(丼ぶり) means bowl and refers to a bowl of hot rice topped with savory food, sometimes with a sauce, sometimes plain. This type of meal is very popular for lunch because it is quick to make and easy to eat.
In the past few days we have had two very different egg-topped donburi meals. First is a favorite of mine: Kanitama-don, though I usually make it with the much more affordable shrimp. I suppose in that case it should be called ebitama-don.
The first time I made this recipe my husband commented that it tasted like egg foo yung . You can see the recipe and read about the history of the dish in the United States in this earlier post. It’s popular in Chinese restaurants in Japan, where it is usually called tenshindon (天津丼) after Tianjin, China where the recipe originated.
The second omelette-don is called Oyakodon. Oyako means “parent and child.” In elementary school we learned that a chicken is the egg’s way of making more eggs… Chicken and egg served over udon is often eaten during the Tsukimi festival honoring the first full moon of Autumn—moon-viewing noodles (oyako udon recipe).
bulbs living below
dream of proliferation—
crocuses in rain
Chicken Omelette Over Rice
Oyako Donburi (親子丼)
from Washodu by Elizabeth Andoh
serves 2 – 3
- 4 extra large eggs
- 2 to 3 cups freshly cooked rice
- 1 cup dashi
- 2 Tablespooons light-colored soy sauce
- 1 teaspoon sugar
- 1 Tablespoon saké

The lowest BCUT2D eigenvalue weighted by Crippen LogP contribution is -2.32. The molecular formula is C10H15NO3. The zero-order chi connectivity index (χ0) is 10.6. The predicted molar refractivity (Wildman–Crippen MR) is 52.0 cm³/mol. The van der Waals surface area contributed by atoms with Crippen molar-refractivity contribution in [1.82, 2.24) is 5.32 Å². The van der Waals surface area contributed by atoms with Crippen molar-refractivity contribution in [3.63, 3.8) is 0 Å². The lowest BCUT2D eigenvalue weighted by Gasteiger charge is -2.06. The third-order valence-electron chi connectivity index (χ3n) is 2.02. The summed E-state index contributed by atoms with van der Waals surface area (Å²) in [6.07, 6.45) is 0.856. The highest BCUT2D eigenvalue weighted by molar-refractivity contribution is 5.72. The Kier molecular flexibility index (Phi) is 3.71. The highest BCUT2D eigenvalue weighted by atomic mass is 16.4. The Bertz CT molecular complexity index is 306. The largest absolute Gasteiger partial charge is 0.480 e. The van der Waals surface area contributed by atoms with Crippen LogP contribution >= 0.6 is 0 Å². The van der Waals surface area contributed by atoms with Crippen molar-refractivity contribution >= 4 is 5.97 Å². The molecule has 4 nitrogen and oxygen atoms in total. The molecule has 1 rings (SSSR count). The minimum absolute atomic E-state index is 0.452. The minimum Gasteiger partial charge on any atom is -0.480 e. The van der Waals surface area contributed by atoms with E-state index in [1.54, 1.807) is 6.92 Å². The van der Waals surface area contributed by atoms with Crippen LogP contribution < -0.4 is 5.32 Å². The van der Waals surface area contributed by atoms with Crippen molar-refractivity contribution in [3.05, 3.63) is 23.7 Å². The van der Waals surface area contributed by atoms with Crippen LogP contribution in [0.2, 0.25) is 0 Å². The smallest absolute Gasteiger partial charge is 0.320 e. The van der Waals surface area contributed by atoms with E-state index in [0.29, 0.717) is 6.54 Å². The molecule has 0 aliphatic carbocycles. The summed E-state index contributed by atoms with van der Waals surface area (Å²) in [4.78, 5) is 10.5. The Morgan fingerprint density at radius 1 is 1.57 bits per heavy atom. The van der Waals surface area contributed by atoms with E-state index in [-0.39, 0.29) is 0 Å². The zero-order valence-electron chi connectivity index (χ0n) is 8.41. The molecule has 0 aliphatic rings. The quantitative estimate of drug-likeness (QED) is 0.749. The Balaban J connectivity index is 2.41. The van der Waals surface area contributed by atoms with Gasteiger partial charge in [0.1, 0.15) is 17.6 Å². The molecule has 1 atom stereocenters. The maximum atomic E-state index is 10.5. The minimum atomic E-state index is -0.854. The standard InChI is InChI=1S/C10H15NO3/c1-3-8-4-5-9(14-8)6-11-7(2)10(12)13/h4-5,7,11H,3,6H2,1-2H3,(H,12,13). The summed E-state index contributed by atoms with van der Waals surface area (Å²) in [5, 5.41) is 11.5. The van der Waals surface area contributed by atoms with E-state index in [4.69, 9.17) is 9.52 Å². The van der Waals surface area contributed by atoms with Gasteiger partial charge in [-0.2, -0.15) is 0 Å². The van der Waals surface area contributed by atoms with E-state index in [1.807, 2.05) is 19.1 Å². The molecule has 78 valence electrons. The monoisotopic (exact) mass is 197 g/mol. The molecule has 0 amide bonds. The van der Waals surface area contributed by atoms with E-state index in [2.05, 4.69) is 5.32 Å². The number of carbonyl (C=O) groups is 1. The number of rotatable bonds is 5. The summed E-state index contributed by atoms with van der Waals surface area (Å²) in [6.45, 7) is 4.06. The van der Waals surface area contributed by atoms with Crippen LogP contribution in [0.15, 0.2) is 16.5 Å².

- 6 ounces boneless chicken breast, sliced thinly at a slant
- 1 small onion, sliced in crescents
- 3 or 4 mitsuba stalks, or watercress sprigs
- 1 sheet toasted nori, cut into thin strips, or crumbled
Break the eggs into a bowl and stir lightly to barely mix the yolks and whites. The omelette should be streaky.
You can make a large omelette and distribute among the bowls, but if you have a small skillet, you can make individual omelettes to cover the rice completely.
Combine the dashi, soy sauce, sugar and saké. Divide in half (or into thirds), and pour one portion into your pan over high heat. When small bubbles appear around the edges of the pan, add a portion of the chicken and onion, stirring to separte the pieces. Skim away froth. Simmer about a minute, until the chicken becomes white.
Pour half (or a third) of the eggs over the simmering chicken and poach for about 45 seconds, until barely set. Slide the omelette out of the pan and over the rice. Garnish with mitsuba and nori. Repeat to make more omelettes.